Ask me a question about how to do something to do with Ed Tech or education in general.  I admittedly may or may not know the answer, but you just made an impression on me.  A great one.  If I see or hear you ask one of those types of questions of ANYONE, I pretty much ((heart)) you.

I admire curious people.  I love lovers of learning.  I think very highly of people who ask questions.  I’m particularly impressed with people who are ‘in the biz’ aren’t afraid to admit when they don’t know something, or seek out the expertise of those around them.  I’m enamored with the wonderers and the seekers of new knowledge.  I put people with a true growth mindset on a pedestal.  You ask questions with the goal of self-improvement?  You, my friend, are a humble and ambitious edu-hero!

Why?  I myself crave learning.  I admit when I don’t know something, and I’m comfortable saying that there’s a whole stinkin’ lot I don’t know!  I turn to colleagues and coworkers and members of my PLC and PLN when I don’t understand something.  I go to workshops and conferences and seminars and webinars and edcamps and meetups and Google Hangouts and social media…to network and connect and learn new things and to ASK QUESTIONS!

Conversely, I have little understanding of people – particularly in education – who go out of their way to exude overconfidence in only ever providing answers.  If you’re not asking questions, education is not the business for you.   If you’re not seeking to grow and learn, not following educators with skill sets bigger than yours, I just can’t understand how you got into this field.  If you always make sure that you’re the smartest person in the room, you need to find a new room.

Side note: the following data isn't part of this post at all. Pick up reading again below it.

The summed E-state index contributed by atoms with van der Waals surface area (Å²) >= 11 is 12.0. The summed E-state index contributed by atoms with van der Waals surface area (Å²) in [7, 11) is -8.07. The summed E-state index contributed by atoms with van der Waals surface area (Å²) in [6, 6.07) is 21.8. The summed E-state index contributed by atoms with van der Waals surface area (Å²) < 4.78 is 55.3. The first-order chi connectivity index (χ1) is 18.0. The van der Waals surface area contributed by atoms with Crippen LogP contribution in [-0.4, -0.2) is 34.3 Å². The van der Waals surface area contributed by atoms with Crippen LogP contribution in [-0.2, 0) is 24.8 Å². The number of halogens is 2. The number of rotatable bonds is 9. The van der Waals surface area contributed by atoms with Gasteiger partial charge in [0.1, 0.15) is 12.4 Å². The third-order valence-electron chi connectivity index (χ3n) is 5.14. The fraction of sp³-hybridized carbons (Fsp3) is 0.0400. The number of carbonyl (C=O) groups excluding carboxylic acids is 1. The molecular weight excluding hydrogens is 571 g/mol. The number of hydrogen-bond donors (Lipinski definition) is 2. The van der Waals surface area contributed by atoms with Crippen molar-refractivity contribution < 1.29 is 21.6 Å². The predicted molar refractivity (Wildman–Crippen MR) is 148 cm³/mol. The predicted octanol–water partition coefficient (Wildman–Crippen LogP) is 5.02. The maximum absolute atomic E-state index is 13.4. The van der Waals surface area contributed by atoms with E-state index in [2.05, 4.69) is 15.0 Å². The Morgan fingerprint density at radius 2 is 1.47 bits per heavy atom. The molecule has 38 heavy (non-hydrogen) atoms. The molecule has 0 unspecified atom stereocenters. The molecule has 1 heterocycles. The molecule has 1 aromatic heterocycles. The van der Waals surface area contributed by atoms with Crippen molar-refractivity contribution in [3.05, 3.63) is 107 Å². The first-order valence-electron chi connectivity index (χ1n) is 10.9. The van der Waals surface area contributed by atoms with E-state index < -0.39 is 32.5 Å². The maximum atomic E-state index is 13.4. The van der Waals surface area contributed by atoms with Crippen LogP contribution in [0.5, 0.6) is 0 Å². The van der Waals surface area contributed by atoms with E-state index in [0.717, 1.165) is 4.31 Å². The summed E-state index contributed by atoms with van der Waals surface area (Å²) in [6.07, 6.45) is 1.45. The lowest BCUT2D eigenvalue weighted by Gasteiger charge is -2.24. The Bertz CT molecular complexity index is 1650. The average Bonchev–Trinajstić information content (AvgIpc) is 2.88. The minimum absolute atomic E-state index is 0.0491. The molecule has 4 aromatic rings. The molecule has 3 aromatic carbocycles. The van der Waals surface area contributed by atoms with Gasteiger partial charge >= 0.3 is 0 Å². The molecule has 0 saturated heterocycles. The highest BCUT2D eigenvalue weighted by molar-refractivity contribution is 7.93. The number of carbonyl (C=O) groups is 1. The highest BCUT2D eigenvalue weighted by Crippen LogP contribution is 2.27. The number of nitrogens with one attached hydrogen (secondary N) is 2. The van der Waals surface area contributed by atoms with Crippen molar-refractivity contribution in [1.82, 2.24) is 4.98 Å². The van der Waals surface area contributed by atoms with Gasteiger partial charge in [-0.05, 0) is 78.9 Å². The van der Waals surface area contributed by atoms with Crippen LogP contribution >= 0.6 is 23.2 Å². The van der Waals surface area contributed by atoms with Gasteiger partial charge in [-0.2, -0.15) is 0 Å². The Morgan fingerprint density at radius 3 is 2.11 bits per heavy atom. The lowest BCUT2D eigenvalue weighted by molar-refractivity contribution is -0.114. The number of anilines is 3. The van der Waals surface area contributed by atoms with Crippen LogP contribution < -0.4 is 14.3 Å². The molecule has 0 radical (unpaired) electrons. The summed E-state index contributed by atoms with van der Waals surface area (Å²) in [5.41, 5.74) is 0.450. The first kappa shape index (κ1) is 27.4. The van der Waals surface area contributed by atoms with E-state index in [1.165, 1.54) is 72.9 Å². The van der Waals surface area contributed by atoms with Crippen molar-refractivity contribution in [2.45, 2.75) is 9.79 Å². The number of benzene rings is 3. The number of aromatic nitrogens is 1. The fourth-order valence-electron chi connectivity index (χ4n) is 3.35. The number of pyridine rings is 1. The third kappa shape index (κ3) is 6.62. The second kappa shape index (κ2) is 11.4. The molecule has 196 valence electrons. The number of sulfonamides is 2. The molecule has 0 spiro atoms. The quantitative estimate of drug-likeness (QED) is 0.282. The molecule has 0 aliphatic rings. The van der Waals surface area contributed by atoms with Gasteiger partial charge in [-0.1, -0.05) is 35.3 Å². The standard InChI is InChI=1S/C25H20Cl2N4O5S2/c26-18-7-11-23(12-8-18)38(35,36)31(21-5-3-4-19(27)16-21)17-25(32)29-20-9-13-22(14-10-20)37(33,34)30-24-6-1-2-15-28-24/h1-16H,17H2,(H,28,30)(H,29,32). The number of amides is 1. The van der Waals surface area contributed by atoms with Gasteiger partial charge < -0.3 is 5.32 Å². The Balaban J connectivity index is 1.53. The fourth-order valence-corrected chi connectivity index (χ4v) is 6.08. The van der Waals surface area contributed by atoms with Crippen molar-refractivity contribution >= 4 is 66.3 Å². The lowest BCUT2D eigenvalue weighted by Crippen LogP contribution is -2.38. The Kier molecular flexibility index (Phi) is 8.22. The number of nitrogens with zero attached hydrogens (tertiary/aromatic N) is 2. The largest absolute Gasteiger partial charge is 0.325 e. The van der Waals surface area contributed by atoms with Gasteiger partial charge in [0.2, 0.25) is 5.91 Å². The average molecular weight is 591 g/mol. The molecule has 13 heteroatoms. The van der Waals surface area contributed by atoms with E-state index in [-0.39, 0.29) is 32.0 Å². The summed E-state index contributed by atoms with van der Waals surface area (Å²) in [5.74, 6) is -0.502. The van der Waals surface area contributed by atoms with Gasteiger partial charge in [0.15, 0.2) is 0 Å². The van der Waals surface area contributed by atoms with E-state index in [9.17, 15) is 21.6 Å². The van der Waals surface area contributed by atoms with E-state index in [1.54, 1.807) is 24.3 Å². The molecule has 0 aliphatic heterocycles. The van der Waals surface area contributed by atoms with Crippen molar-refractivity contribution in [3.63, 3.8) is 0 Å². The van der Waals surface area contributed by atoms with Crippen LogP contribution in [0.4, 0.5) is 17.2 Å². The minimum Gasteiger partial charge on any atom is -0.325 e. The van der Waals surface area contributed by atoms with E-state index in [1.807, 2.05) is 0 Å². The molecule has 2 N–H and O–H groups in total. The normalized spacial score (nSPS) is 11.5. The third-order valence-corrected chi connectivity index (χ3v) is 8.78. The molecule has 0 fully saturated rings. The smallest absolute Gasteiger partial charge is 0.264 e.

I was on Twitter this morning.  I came across someone who is absolutely famous in the world of education…someone who has well over 100,000 followers, but follows less than 800 people.  I unfollowed him.  Then I came across someone who has over 65,000 followers, but follows less than 200.  I unfollowed him, too.

I follow and participate in Twitter chats all the time. They’re amazing.  I learn a lot and enjoy getting tips and sharing ideas with friends and educators from all over the globe. Chat members share advice and lean on each other for resources and support.  But occasionally…..occasionally…..people join who only ever spew knowledge but never put a question mark at the end of a tweet.   For shame, for shame.  What’s even sadder is that there are educators in all of our districts who are like that, too….overconfident (but insecure) and definitely lacking humility.

C’mon – be a question marker!  Be an asker!  Follow lots of smart people.  Be a help seeker and a self-improver. Be humble and confident enough to put yourself out there and ask for others to share what they know.   Be brave enough to wonder and not pretend that you know the answers all the time.  It’ll make you a better person and a better educator.

Most of all, I truly believe that it will make you a better role model for the students that we hope will have that same brave and humble curiosity to love and pursue learning.